The ex-judge, once a Virginia magistrate, is Robert Zimmerman, father of the man who slayed 17-year-old, Skittles-armed Trayvon Martin. Magistrate Zimmerman enraged many by observing, implausibly, that he is tired of "all the hate" coming from President Obama, apparently referring to the pitch-perfect, hate-free and only remarks of the President on Trayvon's death. As the Washington Post reported, President Obama said:
I can only imagine what these parents are going through . . . And I think every parent in America should be able to understand why it is absolutely imperative that we investigate every aspect of this, and that everybody pulls together — federal, state and local — to figure out exactly how this tragedy happened . . . If I had a son, he’d look like Trayvon . . . When I think about this boy, I think about my own kids.
Also last week, the Director of USCIS, Alejandro Mayorkas, spoke poignantly (even more intimately than in his earlier writings) of the losses and sacrifices his parents endured as they gave their children unimagined opportunities in America. He recalled an indomitable father who lost his livelihood and property in Castro's Cuba and yet built a new business in faraway California. He remembered a loyal, loving mother who came here as a refugee but would not rest until his brothers joined them in America.
Out on the campaign trail, concern for children was also the topic of the week. Rick Santorum -- ever solicitous of keeping children on the straight and hetero path -- warned a young boy not to use a pink bowling ball. Meantime, supporters of Mitt Romney, seeking to reveal his tender side, coaxed him into telling the moving story of how at Bain Capital he closed the shop one day and with his employees went searching for a 15-year-old girl who'd gone missing in Manhattan.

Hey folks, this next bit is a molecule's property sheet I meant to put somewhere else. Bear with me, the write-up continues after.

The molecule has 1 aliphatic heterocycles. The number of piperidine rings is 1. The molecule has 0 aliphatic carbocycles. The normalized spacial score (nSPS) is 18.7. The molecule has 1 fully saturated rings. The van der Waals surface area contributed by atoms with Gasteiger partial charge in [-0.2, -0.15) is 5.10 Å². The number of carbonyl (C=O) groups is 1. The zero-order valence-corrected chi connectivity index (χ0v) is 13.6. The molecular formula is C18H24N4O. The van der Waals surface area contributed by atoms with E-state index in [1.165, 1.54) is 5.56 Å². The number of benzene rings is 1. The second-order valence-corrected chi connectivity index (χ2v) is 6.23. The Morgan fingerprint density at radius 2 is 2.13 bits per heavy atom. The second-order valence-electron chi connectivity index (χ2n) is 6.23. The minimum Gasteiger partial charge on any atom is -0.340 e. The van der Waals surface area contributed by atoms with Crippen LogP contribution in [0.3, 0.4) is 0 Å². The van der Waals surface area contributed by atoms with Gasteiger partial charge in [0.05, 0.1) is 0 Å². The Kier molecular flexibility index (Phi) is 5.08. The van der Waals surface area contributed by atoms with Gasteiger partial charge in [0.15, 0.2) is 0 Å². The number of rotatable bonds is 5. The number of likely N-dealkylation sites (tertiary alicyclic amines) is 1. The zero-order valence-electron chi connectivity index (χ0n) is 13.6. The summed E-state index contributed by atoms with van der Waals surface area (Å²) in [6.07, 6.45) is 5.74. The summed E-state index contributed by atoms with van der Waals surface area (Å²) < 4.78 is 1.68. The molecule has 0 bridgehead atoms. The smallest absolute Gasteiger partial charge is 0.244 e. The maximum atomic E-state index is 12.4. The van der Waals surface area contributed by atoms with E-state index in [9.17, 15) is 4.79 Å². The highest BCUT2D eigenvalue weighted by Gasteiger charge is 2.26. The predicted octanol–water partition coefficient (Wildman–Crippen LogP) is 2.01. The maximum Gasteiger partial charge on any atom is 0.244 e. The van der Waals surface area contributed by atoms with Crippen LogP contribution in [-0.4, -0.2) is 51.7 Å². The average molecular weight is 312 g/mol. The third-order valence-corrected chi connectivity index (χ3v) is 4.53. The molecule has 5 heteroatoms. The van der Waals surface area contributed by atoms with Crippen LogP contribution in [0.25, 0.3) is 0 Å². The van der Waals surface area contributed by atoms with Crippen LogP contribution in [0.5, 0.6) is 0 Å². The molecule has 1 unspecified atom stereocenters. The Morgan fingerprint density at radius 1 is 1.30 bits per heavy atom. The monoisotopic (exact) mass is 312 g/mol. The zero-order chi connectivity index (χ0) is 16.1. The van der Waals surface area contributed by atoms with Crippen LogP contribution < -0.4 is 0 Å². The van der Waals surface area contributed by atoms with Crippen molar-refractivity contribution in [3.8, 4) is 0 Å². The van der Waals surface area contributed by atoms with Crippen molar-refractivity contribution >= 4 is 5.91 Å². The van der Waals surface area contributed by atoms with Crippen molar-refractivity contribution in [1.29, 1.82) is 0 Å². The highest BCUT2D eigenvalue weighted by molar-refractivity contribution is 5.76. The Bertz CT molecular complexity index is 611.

Love of children, however, only goes so far within the Beltway. Children raised in America but born on the wrong side of an arbitrary, human-drawn boundary are not recipients of otherwise bountiful political love. As several child lobbyists (U.S. citizens all), mustering arguments for the DREAM Act, told legislators and staffers alike last week, "it's the moral thing to do." These under-age advocates, however, didn't rely solely on the heart and soul. Citing a RAND study, they also pitched arguments to the head, noting that the economic benefits of giving DREAMers legal status would be a net economic plus for America.
Their petitions, though politely received, seemed mostly to fall on deaf ears. The Capital cognoscenti all acknowledge that there is no chance for a vote on the DREAM Act before November's election.
Even more dispiriting, the much-heralded Obama-Administration palliative of interim relief through the exercise of prosecutorial discretion (PD) is working, at best, in feeble fits and starts. Judging from the comments I heard in DC, PD -- as implemented by ICE and apparently not at all by USCIS -- looks to be a disingenuous ploy to assuage the left and an administrative convenience to clear the backlog of cases pending in the immigration courts, including those with strong grounds for relief from removal.
Trying to put lipstick on this homely pig, a senior ICE official claimed at a bar gathering last week that the PD program, though in its infancy, is proving successful. I challenged him, noting that none of the members of ICE's union, constituting the bulk of ICE's 7000-person workforce -- have taken PD training. Another lawyer agreed, recounting the words of an ICE officer who told her, "I'm a deportation officer, not a discretion officer." Undaunted, the senior ICE official responded that, though the union members make the arrests, ICE supervisors and managers decide on grants or refusals of PD. Still, the fact remains, as ICE admits, that only 1% of detained immigrants and 8% of those in removal proceedings have been given PD.